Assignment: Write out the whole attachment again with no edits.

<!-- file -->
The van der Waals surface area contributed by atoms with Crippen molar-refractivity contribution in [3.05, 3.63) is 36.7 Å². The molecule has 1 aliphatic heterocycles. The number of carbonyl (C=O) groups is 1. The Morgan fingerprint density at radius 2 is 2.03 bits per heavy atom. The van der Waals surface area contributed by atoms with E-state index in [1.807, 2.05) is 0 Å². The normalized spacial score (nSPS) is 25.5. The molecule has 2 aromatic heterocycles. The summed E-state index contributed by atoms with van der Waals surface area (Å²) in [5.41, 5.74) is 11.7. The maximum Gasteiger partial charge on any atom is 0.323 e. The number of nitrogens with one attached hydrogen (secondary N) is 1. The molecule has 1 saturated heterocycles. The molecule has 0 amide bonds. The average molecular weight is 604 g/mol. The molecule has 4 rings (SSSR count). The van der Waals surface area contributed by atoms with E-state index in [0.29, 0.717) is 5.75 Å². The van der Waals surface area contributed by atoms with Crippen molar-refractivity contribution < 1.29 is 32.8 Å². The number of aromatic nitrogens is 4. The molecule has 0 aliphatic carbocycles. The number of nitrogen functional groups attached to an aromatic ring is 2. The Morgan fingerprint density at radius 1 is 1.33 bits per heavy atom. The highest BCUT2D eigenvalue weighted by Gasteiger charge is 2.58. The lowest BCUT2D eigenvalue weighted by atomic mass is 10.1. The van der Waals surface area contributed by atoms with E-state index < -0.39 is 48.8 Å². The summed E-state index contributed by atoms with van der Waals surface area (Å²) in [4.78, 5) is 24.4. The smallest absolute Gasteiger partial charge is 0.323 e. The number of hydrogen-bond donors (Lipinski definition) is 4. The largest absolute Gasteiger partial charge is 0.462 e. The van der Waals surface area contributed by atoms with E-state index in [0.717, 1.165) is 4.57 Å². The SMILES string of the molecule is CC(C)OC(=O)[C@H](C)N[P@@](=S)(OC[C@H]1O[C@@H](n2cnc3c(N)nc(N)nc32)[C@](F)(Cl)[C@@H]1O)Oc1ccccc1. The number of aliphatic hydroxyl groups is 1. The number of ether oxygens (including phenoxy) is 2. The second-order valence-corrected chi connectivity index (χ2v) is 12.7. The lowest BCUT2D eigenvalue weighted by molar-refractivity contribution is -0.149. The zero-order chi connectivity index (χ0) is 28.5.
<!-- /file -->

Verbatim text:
The van der Waals surface area contributed by atoms with Crippen molar-refractivity contribution in [3.05, 3.63) is 36.7 Å². The molecule has 1 aliphatic heterocycles. The number of carbonyl (C=O) groups is 1. The Morgan fingerprint density at radius 2 is 2.03 bits per heavy atom. The van der Waals surface area contributed by atoms with E-state index in [1.807, 2.05) is 0 Å². The normalized spacial score (nSPS) is 25.5. The molecule has 2 aromatic heterocycles. The summed E-state index contributed by atoms with van der Waals surface area (Å²) in [5.41, 5.74) is 11.7. The maximum Gasteiger partial charge on any atom is 0.323 e. The number of nitrogens with one attached hydrogen (secondary N) is 1. The molecule has 1 saturated heterocycles. The molecule has 0 amide bonds. The average molecular weight is 604 g/mol. The molecule has 4 rings (SSSR count). The van der Waals surface area contributed by atoms with E-state index in [0.29, 0.717) is 5.75 Å². The van der Waals surface area contributed by atoms with Crippen molar-refractivity contribution < 1.29 is 32.8 Å². The number of aromatic nitrogens is 4. The molecule has 0 aliphatic carbocycles. The number of nitrogen functional groups attached to an aromatic ring is 2. The Morgan fingerprint density at radius 1 is 1.33 bits per heavy atom. The highest BCUT2D eigenvalue weighted by Gasteiger charge is 2.58. The lowest BCUT2D eigenvalue weighted by atomic mass is 10.1. The van der Waals surface area contributed by atoms with E-state index < -0.39 is 48.8 Å². The summed E-state index contributed by atoms with van der Waals surface area (Å²) in [4.78, 5) is 24.4. The smallest absolute Gasteiger partial charge is 0.323 e. The number of hydrogen-bond donors (Lipinski definition) is 4. The largest absolute Gasteiger partial charge is 0.462 e. The van der Waals surface area contributed by atoms with E-state index in [0.717, 1.165) is 4.57 Å². The SMILES string of the molecule is CC(C)OC(=O)[C@H](C)N[P@@](=S)(OC[C@H]1O[C@@H](n2cnc3c(N)nc(N)nc32)[C@](F)(Cl)[C@@H]1O)Oc1ccccc1. The number of aliphatic hydroxyl groups is 1. The number of ether oxygens (including phenoxy) is 2. The second-order valence-corrected chi connectivity index (χ2v) is 12.7. The lowest BCUT2D eigenvalue weighted by molar-refractivity contribution is -0.149. The zero-order chi connectivity index (χ0) is 28.5.